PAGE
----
Hold onto your wig and keep calm. Vacationer has a few travel tips to help you navigate planning a trip during hurricane season.
News of a hurricane – such as Hurricane Idalia – heading toward your desired travel destination can create cause for concern and anxiety for all travelers, including queer folks. Whether you live in the affected area or have a connecting flight in a city in the path of the hurricane – it can seem like a pretty helpless situation. As always, we recommend LGBTQ+ travelers listen to the local authorities and local media to stay updated on hurricane updates, which may also include shelter-in-place safety precautions or evacuation procedures.
Well, Vacationer Magazine also wants LGBTQ+ travelers to think ahead because weather is a factor most people, including savvy LGBTQ+ travelers, take into consideration when planning a trip. Typically, hurricane season is from June through November. And although traveling during hurricane season shouldn’t halt your travel plans; you should understand the potential risks and plan your trip with solid advice and tips to help you make informed decisions. So, if you’re planning on traveling to the Caribbean, the Gulf of Mexico, or a region directly affected by major storms, here are a few expert travel tips that you should consider when planning a trip during hurricane season.
Be Weather Aware
Staying on top of the weather radar can help you mitigate changes to your trip. An easy way to be alerted if there’s a hurricane brewing is to check the National Hurricane Center or enroll your trip with the Smart Traveler Enrollment Program (STEP). That way, you’ll automatically be alerted about safety conditions and your family will be notified of your whereabouts if you get caught in a storm during your trip.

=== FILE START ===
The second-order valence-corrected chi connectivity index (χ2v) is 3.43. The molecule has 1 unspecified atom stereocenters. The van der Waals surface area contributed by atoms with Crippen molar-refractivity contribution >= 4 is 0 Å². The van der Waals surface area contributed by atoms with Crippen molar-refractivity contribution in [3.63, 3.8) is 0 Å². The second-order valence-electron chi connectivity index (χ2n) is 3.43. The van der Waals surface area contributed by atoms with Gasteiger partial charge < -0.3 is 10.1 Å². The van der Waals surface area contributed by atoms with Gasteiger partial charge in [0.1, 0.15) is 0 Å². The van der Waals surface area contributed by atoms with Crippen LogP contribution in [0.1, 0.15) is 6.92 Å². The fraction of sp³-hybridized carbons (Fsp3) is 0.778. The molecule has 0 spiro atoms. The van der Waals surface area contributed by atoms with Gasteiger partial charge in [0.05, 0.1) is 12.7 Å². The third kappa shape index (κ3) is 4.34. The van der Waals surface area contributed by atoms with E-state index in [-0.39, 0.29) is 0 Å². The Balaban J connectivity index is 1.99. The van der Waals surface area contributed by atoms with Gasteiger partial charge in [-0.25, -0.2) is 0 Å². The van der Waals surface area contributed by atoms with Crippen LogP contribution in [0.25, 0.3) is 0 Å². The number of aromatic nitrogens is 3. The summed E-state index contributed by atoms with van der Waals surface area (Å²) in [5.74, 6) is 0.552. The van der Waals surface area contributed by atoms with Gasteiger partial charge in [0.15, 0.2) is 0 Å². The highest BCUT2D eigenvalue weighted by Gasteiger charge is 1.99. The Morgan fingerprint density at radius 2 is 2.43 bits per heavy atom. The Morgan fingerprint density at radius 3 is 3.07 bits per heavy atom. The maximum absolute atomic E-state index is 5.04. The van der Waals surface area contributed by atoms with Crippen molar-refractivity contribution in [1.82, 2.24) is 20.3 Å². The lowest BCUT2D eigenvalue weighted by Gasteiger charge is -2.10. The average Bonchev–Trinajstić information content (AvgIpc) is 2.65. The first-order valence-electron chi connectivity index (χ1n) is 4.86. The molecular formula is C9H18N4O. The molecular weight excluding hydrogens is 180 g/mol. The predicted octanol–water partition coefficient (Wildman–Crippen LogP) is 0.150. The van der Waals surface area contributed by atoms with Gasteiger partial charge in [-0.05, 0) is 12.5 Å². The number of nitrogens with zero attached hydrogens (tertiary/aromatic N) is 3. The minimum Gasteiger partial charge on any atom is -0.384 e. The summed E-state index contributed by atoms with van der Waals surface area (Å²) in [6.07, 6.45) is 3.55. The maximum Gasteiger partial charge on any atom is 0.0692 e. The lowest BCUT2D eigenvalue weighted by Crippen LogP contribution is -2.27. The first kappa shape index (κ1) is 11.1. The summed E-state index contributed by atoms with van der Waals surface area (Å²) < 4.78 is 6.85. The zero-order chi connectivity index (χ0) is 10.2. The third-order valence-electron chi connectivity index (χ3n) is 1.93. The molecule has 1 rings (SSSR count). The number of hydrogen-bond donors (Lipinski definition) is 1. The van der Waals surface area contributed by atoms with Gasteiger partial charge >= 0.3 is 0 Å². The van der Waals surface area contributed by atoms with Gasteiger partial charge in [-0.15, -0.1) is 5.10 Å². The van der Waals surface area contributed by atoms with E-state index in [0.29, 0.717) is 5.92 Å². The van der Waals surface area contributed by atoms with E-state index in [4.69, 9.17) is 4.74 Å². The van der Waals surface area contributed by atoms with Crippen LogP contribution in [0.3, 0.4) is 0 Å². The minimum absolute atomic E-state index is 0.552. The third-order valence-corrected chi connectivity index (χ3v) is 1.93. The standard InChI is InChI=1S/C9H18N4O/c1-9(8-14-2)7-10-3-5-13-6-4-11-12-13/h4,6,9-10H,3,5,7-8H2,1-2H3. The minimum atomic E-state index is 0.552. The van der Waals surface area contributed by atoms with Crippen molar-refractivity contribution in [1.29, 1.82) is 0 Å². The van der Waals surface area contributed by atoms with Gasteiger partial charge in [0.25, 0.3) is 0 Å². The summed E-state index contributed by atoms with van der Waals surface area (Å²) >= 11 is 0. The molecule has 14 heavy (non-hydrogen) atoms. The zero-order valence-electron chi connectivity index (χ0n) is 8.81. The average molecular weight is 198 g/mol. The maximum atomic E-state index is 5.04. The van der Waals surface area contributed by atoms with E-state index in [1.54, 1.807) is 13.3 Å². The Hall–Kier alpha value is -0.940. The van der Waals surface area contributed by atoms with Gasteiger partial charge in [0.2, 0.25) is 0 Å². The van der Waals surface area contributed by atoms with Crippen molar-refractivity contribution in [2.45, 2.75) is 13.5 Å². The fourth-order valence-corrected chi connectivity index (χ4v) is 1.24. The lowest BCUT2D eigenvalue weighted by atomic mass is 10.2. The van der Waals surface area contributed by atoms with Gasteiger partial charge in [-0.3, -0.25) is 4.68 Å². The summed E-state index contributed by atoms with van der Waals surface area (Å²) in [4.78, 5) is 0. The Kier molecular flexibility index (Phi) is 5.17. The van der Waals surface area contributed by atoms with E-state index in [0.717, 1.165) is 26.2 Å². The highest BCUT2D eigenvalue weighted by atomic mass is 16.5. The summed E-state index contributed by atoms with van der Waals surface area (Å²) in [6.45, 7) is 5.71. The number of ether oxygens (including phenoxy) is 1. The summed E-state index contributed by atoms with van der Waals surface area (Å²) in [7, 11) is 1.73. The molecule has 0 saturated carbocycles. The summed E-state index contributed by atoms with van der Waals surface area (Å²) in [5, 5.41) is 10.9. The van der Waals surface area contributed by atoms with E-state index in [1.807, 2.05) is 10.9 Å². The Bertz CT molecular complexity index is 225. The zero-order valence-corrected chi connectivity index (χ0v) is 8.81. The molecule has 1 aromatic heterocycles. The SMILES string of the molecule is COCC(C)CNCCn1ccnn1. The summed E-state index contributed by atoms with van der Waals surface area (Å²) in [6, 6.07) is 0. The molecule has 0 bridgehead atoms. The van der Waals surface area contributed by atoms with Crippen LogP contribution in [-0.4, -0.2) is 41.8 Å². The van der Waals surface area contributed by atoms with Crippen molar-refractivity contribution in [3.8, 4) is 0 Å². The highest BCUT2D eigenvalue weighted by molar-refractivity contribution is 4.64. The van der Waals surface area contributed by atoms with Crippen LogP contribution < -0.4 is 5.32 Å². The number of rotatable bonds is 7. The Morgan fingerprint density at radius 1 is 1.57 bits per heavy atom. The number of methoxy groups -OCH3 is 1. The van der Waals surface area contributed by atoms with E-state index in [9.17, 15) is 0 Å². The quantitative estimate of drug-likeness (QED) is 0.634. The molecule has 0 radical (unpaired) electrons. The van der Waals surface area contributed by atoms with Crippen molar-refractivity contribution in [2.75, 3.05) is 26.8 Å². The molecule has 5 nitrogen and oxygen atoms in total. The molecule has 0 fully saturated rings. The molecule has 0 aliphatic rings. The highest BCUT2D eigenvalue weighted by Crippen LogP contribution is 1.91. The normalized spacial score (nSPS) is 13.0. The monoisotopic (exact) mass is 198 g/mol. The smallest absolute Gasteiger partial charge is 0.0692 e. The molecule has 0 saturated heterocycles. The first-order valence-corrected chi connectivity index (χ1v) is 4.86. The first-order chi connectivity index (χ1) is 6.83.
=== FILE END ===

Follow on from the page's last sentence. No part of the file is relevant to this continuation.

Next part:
Buy Travel Insurance Early
Luckily, most travel insurance policies include coverage in the event of a hurricane or other natural disaster. The key here is to purchase travel insurance early before a storm arises.
“We recommend purchasing travel insurance after you’ve booked your trip. If you wait until the news brings up adverse weather and you decide to cancel your trip, it may not be covered under your policy,” says Terry Boynton, co-founder and president of Yonder. In addition to cancellation coverage, your baggage could be covered if it’s lost or damaged in the shuffle of delayed or canceled flights during your trip.
Pack and Plan Smart
Even if the forecast looks promising for the duration of your trip, packing a few emergency essentials and having an emergency departure plan in place shouldn’t be thrown out the window. Adding items like a mini-battery-powered flashlight, a small first aid kit, a few granola bars, and extra cash won’t take up precious luggage space, but could be a lifesaver in an emergency.
Check out our 8 travel tips to help you plan your dream trip for more trip-planning advice, including alternate travel insurance options.